Amy’s Choice

TARDISWhen writing reviews for DWM (and this one comes from #423, by the way) you have to bear in mind the sequencing of how they’re going to be published. Basically, the first one to appear in a certain issue is the ‘lead’, and is afforded about double the word count*. And so it was here. So I had to find a lot to say about Amy’s Choice. It led what I think is the biggest collection of my DW reviews in one issue. Even I was sick of me by the time I’d got to the DVD piece…

DWM #423Then they woke up. And this viewer didn’t quite go for that bit. So let’s get the caveat out of the way, right up here at the beginning. Because it’s probably useful to know where we stand, before we tumble into dreams.

The end of Amy’s Choice was just a teeny bit of a disappointment. This was a wonderfully woven story, slackened by the reveal it was a rogue speck of psychic pollen wot done it. Sorry, maybe that didn’t bother you, but after the high concept ingenuity of the previous 40-odd (and weren’t they?) minutes it didn’t seem quite good enough. The thing which had brought the time travellers to the edge of destruction, it was as thuddingly prosaic as, say, a broken spring in the TARDIS console’s fast return switch

Well, hey, that was the ending. We all woke up. And it was dealt with fleetingly, frisbee-ed out of a story which then left us with the affecting image of the Dream Lord’s reflection and a haunted Doctor. Psychic pollen? Absolutely the least of it. To be sneezed at! Hush now. Close your eyes. Hear the birdies. Tweet, tweet, go to sleep.

It’s 45 minutes earlier and five years hence. The cock is crowing, geese are a-gaggling and in a gingham and lemon kitchen Amy Pond, with bun in the oven, is knocking up cup cakes. Such a sweet scene, even Murray Gold’s music is oozing syrup. But this tableau, could it really have been imagined by writer Simon Nye, the man who – at the behest of TV producer Beryl Vertue (Steven Moffat’s mother-in-law, fact fans) – brought new laddism, near-the-knuckle humour and, indeed, knuckle-shuffling to the telly in the über 1990s sitcom Men Behaving Badly? Well, yes. But forgive your DWM reviewer as he turns nasal-voiced television knowitall for a moment and directs your attention to a lesser known (I had to say that, it feeds the spod in me) Nye comedy, 1998’s How Do You Want Me?

The show told the story of a city boy (Dylan Moran) who relocates to the rural village of Snowle having married a country girl (Charlotte Coleman). Here there are big skies, Black Beauty meadows and her off of The Vicar of Dibley (Emma Chambers). But it’s also an oppressive place, with skeletal trees and thuggish welly-wearing border guards. Nothing happens in the countryside and no-one can hear you scream (incidentally, the name of the show’s first episode – thanks for that, Inner-Spod). The point I’m making? Upper Leadworth is familiar territory for Nye. The lives led within are similarly inward and sluggish, as if slowly succumbing to Leadworth poisoning. As soon as the Doctor arrives – “cracking” Amy’s flowers as he steps onto the scene – everything moves to repel this metropolitan interloper. A townie in the midst.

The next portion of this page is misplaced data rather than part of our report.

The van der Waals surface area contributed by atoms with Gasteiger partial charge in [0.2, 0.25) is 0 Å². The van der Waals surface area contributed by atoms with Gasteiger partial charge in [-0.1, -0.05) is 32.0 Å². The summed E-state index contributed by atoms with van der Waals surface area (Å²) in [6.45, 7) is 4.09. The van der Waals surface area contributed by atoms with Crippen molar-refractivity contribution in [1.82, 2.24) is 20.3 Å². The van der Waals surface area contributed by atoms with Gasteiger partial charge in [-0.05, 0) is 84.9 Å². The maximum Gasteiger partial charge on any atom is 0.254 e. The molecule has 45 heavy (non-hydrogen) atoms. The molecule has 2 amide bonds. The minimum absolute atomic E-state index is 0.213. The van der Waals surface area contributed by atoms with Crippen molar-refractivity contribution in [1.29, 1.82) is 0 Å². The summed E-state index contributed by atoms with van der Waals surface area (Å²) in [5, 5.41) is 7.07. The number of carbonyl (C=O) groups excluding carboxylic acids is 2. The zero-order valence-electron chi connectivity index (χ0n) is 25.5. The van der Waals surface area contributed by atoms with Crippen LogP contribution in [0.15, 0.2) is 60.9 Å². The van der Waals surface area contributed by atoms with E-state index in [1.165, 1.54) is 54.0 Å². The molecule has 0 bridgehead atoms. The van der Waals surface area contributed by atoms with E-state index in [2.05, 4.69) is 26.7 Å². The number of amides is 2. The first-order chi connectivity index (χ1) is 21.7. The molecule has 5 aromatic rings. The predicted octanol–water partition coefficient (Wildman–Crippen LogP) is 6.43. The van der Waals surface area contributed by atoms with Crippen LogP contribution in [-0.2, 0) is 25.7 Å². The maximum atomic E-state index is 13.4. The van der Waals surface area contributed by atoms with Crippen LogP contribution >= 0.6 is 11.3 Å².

Tweet tweet tweet.

Mist clouds part momentarily on board the TARDIS and the story presents us with a more tangible threat than rural ennui. Toby Jones’ Dream Lord is a wonderfully malevolent creation. Laconic and low-energy, he appears in an array of guises making up his very own Greek chorus, each an awful prefab everyman – from the behatted and smug Rotarian (all that’s missing are the driving gloves), to the chirpy butcher (happy among his carcasses), to the gone-to-seed smoothie (nice medallion!), to a spot of Doctor Who ‘cosplay’ (with the details slightly wrong for that really authentic touch).

The Dream Lord is maybe the most tooled-up Doctor Who baddy ever, because he’s armed to the teeth with sarcasm. In the past we’ve seen our hero prostrate in pain at Sutekh’s feet (Pyramids of Mars, 1976), or forced by the Master to live as Tweetie Pie for 12 months (Last of the Time Lords, 2007), but no-one’s ever wounded him like this. “The madcap vehicle,” sneers the Dream Lord. “The cockamamie hair. The clothes designed by a first year fashion student.” In short – and he’s not tall, Toby Jones – the Dream Lord is the Doctor’s worst critic. He’s the first person in the programme’s history to point out the time traveller’s affectations. This guy’s a one-man Statler and Waldorf, your ‘non-fan friend’ who chimes in with hurtful remarks while you’re watching your favourite show.

The TARDIS strand of the story is to all intents a bottle episode, something we’d normally consider anathema to present day Who, so geared up for getting the gang through the ship’s doors before the big shiny fonts are unleashed. But no, no one’s leaving yet. The Dream Lord is banging on like a boorish dinner party guest with a captive audience. Everyone’s been thinking it, however he’s the only one who’s got the exquisite bad manners to point out Rory is the gooseberry here.